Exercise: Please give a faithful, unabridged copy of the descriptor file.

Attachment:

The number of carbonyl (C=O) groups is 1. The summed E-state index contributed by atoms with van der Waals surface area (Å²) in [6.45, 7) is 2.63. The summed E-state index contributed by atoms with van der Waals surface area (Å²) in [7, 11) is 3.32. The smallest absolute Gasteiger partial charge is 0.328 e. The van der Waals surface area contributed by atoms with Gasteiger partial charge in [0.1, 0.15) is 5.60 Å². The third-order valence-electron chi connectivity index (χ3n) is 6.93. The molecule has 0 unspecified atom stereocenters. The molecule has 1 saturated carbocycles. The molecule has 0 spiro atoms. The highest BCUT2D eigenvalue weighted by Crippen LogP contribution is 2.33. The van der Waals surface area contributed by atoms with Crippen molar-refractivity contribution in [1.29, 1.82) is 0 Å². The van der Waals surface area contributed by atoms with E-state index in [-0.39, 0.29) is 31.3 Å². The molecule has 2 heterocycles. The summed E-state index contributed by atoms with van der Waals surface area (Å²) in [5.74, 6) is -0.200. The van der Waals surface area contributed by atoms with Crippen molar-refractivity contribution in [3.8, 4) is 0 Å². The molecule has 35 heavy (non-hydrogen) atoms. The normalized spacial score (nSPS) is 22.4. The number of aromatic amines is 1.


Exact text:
The number of carbonyl (C=O) groups is 1. The summed E-state index contributed by atoms with van der Waals surface area (Å²) in [6.45, 7) is 2.63. The summed E-state index contributed by atoms with van der Waals surface area (Å²) in [7, 11) is 3.32. The smallest absolute Gasteiger partial charge is 0.328 e. The van der Waals surface area contributed by atoms with Gasteiger partial charge in [0.1, 0.15) is 5.60 Å². The third-order valence-electron chi connectivity index (χ3n) is 6.93. The molecule has 0 unspecified atom stereocenters. The molecule has 1 saturated carbocycles. The molecule has 0 spiro atoms. The highest BCUT2D eigenvalue weighted by Crippen LogP contribution is 2.33. The van der Waals surface area contributed by atoms with Crippen molar-refractivity contribution in [1.29, 1.82) is 0 Å². The van der Waals surface area contributed by atoms with E-state index in [-0.39, 0.29) is 31.3 Å². The molecule has 2 heterocycles. The summed E-state index contributed by atoms with van der Waals surface area (Å²) in [5.74, 6) is -0.200. The van der Waals surface area contributed by atoms with Crippen molar-refractivity contribution in [3.8, 4) is 0 Å². The molecule has 35 heavy (non-hydrogen) atoms. The normalized spacial score (nSPS) is 22.4. The number of aromatic amines is 1.